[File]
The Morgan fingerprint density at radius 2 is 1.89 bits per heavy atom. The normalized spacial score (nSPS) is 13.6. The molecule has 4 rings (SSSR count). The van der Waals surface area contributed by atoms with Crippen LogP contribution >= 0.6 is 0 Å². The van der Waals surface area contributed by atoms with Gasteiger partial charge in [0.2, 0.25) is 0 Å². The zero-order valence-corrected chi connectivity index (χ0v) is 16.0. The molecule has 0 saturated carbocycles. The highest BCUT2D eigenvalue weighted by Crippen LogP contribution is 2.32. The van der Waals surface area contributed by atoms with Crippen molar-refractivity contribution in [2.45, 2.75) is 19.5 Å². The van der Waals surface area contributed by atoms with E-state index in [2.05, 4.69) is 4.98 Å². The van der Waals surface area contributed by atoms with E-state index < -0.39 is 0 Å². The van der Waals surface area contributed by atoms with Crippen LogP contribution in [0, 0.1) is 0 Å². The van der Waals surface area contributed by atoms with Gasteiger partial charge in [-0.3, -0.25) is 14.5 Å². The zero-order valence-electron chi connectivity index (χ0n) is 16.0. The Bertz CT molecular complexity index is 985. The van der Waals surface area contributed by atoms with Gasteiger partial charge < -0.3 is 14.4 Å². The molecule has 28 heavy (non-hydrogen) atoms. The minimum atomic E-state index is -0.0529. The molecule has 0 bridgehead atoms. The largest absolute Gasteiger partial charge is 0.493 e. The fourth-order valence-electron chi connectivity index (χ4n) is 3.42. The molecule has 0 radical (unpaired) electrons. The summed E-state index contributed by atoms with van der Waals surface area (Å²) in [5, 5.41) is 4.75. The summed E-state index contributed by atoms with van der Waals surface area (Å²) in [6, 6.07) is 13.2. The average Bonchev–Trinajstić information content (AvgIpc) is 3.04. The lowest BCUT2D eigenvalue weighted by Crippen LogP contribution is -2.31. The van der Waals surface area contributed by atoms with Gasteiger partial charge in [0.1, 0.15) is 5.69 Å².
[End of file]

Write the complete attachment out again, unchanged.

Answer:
The Morgan fingerprint density at radius 2 is 1.89 bits per heavy atom. The normalized spacial score (nSPS) is 13.6. The molecule has 4 rings (SSSR count). The van der Waals surface area contributed by atoms with Crippen LogP contribution >= 0.6 is 0 Å². The van der Waals surface area contributed by atoms with Gasteiger partial charge in [0.2, 0.25) is 0 Å². The zero-order valence-corrected chi connectivity index (χ0v) is 16.0. The molecule has 0 saturated carbocycles. The highest BCUT2D eigenvalue weighted by Crippen LogP contribution is 2.32. The van der Waals surface area contributed by atoms with Crippen molar-refractivity contribution in [2.45, 2.75) is 19.5 Å². The van der Waals surface area contributed by atoms with E-state index in [2.05, 4.69) is 4.98 Å². The van der Waals surface area contributed by atoms with E-state index < -0.39 is 0 Å². The van der Waals surface area contributed by atoms with Crippen LogP contribution in [0, 0.1) is 0 Å². The van der Waals surface area contributed by atoms with Gasteiger partial charge in [-0.3, -0.25) is 14.5 Å². The zero-order valence-electron chi connectivity index (χ0n) is 16.0. The Bertz CT molecular complexity index is 985. The van der Waals surface area contributed by atoms with Gasteiger partial charge < -0.3 is 14.4 Å². The molecule has 28 heavy (non-hydrogen) atoms. The minimum atomic E-state index is -0.0529. The molecule has 0 bridgehead atoms. The largest absolute Gasteiger partial charge is 0.493 e. The fourth-order valence-electron chi connectivity index (χ4n) is 3.42. The molecule has 0 radical (unpaired) electrons. The summed E-state index contributed by atoms with van der Waals surface area (Å²) in [5, 5.41) is 4.75. The summed E-state index contributed by atoms with van der Waals surface area (Å²) in [6, 6.07) is 13.2. The average Bonchev–Trinajstić information content (AvgIpc) is 3.04. The lowest BCUT2D eigenvalue weighted by Crippen LogP contribution is -2.31. The van der Waals surface area contributed by atoms with Gasteiger partial charge in [0.1, 0.15) is 5.69 Å².